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The 10 candidates, certified by the Democratic National Committee to participate in the debate, will appear on stage in the following order, from left to right:
Minnesota Sen. Amy Klobuchar
New Jersey Sen. Cory Booker
South Bend, Indiana, Mayor Pete Buttigieg
Vermont Sen. Bernie Sanders
Former Vice President Joe Biden
Massachusetts Sen. Elizabeth Warren
California Sen. Kamala Harris
Entrepreneur Andrew Yang
Former Texas Rep. Beto O’Rourke
Former Housing and Urban Development Secretary Julián Castro
In the two prior debates in Miami and Detroit earlier this summer, the current two polling front-runners never tangled on the same stage. But on Thursday, Biden and Warren are set to clash for the first time — putting the ideological divide within the Democratic Party front and center.
Biden will be sandwiched between both progressive stalwarts Warren and Sanders, who have avoided criticizing each other so far this cycle, and who even teamed up to champion their shared vision for transformative progressive reform during the July debate.
In the lead-up to the debate, Biden has been faced with questions over his many gaffes — most recently, calling the president “Donald Hump” during a speech before the New Hampshire Democratic Party state convention. He chalked it up to a “Freudian slip” and when pressed on his mistakes during an appearance on the “The Late Show with Stephen Colbert,” he said, “Any gaffe that I have made, and I’ve made gaffes, like every politician I know has, has been not about the substance of issue, but about other — I’m trying to talk about what other people have done.”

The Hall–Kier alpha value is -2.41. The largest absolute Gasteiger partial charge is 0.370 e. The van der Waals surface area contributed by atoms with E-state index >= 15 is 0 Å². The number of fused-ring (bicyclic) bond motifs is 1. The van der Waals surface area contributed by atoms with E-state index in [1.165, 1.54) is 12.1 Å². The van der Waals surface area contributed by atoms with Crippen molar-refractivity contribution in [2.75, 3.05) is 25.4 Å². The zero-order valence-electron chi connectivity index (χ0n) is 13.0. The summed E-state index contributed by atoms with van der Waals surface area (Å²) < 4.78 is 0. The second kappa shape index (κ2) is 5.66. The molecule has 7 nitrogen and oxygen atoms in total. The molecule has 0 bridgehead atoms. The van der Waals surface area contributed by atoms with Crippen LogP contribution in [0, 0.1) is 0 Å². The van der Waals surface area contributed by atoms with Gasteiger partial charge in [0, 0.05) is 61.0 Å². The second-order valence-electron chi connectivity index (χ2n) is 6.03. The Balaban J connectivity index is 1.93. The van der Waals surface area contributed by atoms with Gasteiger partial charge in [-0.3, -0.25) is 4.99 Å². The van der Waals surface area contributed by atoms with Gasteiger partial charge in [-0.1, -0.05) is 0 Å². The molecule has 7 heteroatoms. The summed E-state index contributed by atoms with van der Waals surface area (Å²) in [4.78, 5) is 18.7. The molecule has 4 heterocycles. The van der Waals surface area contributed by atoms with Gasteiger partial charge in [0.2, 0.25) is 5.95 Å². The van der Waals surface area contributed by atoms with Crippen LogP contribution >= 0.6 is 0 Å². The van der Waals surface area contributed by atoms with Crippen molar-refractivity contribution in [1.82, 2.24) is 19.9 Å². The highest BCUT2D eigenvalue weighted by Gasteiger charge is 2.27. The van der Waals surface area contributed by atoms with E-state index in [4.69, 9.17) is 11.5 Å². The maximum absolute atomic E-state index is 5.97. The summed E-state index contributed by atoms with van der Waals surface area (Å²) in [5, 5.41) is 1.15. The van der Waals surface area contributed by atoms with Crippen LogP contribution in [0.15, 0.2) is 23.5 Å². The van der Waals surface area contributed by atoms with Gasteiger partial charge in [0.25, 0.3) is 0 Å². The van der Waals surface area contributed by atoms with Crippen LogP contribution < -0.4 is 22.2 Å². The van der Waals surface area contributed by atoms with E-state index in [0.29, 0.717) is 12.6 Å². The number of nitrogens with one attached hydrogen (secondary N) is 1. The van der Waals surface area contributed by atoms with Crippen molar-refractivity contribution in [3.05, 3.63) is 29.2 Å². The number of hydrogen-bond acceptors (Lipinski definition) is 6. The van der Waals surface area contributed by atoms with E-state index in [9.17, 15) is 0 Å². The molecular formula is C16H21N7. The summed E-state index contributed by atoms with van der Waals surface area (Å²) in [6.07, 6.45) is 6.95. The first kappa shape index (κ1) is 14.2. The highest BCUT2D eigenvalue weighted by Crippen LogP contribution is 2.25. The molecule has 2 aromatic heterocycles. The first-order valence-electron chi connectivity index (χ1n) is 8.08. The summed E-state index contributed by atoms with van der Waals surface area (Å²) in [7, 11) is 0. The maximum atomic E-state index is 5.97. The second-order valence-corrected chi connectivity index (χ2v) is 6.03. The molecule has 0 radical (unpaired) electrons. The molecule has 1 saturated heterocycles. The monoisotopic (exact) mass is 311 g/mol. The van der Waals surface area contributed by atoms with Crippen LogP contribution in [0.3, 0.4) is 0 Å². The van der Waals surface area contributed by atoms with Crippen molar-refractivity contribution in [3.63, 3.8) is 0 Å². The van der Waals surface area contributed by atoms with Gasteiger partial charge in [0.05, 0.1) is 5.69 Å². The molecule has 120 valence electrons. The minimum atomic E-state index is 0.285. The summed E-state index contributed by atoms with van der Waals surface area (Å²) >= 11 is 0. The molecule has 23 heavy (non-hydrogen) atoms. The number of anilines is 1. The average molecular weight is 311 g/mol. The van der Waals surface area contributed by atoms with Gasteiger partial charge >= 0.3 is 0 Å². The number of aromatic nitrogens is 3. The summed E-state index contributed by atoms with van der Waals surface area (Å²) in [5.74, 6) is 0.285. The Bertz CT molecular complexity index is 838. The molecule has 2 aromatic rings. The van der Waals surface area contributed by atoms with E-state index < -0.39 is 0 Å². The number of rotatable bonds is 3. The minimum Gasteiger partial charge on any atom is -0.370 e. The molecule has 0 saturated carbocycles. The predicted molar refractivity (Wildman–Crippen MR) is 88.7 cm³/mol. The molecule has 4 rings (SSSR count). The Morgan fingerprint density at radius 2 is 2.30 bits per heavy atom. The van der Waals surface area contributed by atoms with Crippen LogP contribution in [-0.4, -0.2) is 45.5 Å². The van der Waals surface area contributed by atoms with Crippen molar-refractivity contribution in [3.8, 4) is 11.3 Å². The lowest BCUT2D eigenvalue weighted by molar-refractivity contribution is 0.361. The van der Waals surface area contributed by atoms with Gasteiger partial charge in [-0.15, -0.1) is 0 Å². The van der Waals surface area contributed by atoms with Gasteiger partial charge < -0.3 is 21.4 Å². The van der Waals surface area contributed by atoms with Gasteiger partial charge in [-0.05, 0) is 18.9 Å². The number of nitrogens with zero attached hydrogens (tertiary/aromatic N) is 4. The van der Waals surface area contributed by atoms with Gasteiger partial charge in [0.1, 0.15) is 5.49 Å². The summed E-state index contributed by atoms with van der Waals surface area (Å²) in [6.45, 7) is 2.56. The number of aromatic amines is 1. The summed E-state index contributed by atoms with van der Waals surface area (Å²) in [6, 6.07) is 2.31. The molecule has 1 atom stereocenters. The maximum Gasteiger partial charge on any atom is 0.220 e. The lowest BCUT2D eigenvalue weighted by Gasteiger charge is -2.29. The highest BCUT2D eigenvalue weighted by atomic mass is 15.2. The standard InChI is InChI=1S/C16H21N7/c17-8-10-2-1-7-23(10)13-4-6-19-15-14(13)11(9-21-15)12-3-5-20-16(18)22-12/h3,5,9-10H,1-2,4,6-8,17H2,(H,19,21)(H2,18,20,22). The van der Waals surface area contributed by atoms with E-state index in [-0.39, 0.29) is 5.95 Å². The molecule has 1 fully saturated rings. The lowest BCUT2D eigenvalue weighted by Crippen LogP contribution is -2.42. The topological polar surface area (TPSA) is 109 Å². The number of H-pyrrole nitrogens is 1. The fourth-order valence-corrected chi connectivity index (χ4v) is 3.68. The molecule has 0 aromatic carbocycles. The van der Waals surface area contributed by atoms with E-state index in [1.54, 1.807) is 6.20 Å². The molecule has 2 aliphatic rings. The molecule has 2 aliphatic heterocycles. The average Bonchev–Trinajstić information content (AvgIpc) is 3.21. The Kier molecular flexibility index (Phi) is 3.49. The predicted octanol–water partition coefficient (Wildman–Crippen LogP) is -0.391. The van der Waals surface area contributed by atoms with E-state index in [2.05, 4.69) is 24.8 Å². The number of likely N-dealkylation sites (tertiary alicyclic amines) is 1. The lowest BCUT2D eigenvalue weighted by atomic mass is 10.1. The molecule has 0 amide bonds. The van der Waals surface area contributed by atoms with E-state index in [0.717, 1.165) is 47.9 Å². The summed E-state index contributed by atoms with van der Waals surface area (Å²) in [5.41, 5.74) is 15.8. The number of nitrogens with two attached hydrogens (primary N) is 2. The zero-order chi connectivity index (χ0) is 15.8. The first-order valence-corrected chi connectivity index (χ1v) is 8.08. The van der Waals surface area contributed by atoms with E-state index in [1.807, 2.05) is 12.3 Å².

Warren, amid a summer surge that puts her in the top three in recent polls, is expecting a new round of criticism from the other contenders.
“I think it’s because I get out and talk about what’s broken, and have real plans to fix it. And I’m building a grassroots movement to get it done,” she said of her rise, before telling ABC News over the weekend her approach for this debate hasn’t changed.
Biden, with a target on his back, is expected to have to fend off attacks from all sides with Harris, Booker, Buttigieg and Yang all armed with fresh ammunition. Klobuchar is another middle-of-the-road candidate who might take aim at a progressive agenda that touts Medicare for All and free public college tuition.
Castro and O’Rourke, both appearing in their home state, are also on the same stage again, potentially teeing up another wrangle between the two Texans over immigration.
More recently, however, O’Rourke has turned his focus to another issue: gun reform. He’s spent the past few weeks traveling to states outside of the first month of the primary calendar — focusing on a message of commonsense gun control, from background checks to mandatory buybacks of assault-style weapons, in the wake of a mass shooting in his native El Paso that killed 22 people.
The debate format will be one minute and 15 seconds for direct responses to questions and 45 seconds for responses and rebuttals. Candidates will have the opportunity to deliver opening statements, but there will be no closing statements.
As previously announced, ABC News Chief Anchor George Stephanopoulos, ABC News “World News Tonight” Anchor and Managing Editor David Muir, ABC News Correspondent Linsey Davis and Univision Anchor Jorge Ramos will moderate.